Same-sex relations are illegal in at least 68 countries around the world
By Nellie Peyton
NEW YORK, Oct 10 (Thomson Reuters Foundation) - Uganda on Thursday announced plans for a bill that would impose the death penalty on homosexuals, following plans announced by Brunei earlier this year to do the same.
Same-sex relations are illegal in at least 68 countries around the world, according to the International Lesbian, Gay, Bisexual, Trans and Intersex Association (ILGA).
In addition to Uganda and Brunei, here are eight countries that have recently moved to roll back LGBT+ rights.
1. United States
The United States began implementing a ban on transgender people serving in the military this year, after President Donald Trump announced the change in 2017.
Trump cited medical costs as one reason for rolling back a 2016 policy of his predecessor Barack Obama, which had allowed transgender people to serve openly for the first time and also receive medical care to transition genders.
Russia fined its first minor last year under a so-called "gay propaganda" law that has been increasingly used to repress the LGBT+ community.
The 2013 law makes illegal any event or act regarded by the authorities as an attempt to promote homosexuality to minors. It has been used to stop gay pride marches and detain gay rights activists.
Poland's ruling party leader condemned gay pride marches this year and said the rule of law should be used to regulate what he called a "travelling theatre".
Ahead of elections later this month, the conservative Law and Justice (PiS) party has used its anti-LGBT+ stance as a key campaign issue, which critics say has fomented violence toward the gay community.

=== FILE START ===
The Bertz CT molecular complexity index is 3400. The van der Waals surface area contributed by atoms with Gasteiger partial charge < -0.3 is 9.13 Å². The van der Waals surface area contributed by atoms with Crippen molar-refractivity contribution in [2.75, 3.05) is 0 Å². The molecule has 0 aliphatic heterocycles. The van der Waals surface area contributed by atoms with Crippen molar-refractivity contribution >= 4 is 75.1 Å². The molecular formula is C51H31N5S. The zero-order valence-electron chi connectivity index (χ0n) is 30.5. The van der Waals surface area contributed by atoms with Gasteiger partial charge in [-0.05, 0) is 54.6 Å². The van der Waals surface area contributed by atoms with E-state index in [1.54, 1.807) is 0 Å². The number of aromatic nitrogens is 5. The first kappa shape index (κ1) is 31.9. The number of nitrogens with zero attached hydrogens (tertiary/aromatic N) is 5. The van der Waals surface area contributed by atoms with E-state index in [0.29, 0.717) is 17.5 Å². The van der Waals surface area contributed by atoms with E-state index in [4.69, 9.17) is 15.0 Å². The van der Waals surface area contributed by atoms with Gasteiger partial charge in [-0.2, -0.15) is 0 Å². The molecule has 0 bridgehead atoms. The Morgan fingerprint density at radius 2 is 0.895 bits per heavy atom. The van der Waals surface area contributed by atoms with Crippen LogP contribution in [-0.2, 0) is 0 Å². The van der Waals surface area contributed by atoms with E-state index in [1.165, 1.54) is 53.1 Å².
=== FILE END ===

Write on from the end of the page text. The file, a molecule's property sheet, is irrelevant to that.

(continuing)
Indonesia has drafted a law that would ban gay sex, which parliament delayed voting on last month amid protests.
The proposed revisions to the criminal code also include a ban on sex outside of marriage, a four-year jail term for abortions in the absence of a medical emergency or rape and a prison term for black magic.
Nigeria passed a bill in 2014 that criminalized same-sex relationships with penalties of up to 14 years in prison.
Authorities charged 43 people with homosexual acts in one case in 2017, ordering most to undergo monitoring and "sexual rehabilitation."
Malaysia's LGBT+ community has faced growing persecution, with two women caned in public for "attempting lesbian sex" in the state of Terengganu last year.
Prime Minister Mahathir Mohamad, the leader of a new government elected last year, has said the country cannot accept same-sex marriage or LGBT+ rights.
Chad introduced a new penal code in 2017 with light prison sentences and fines for same-sex relations which had not been explicitly criminalized before, although there was a law condemning "acts against nature", according to the ILGA.
An earlier draft of the legislation from 2014 would have criminalized gay sex with up to 20 years in prison.
Slovakia inserted a definition of traditional marriage in its constitution in 2014.
In 2015 the country held a referendum which would have strengthened its ban on marriage and child adoption by same-sex couples, but it failed to pass on low voter turnout.
(Writing by Nellie Peyton; Editing by Chris Michaud. Please credit the Thomson Reuters Foundation, the charitable arm of Thomson Reuters, that covers humanitarian news, women's and LGBT+ rights, human trafficking, property rights, and climate change. Visit http://news.trust.org)
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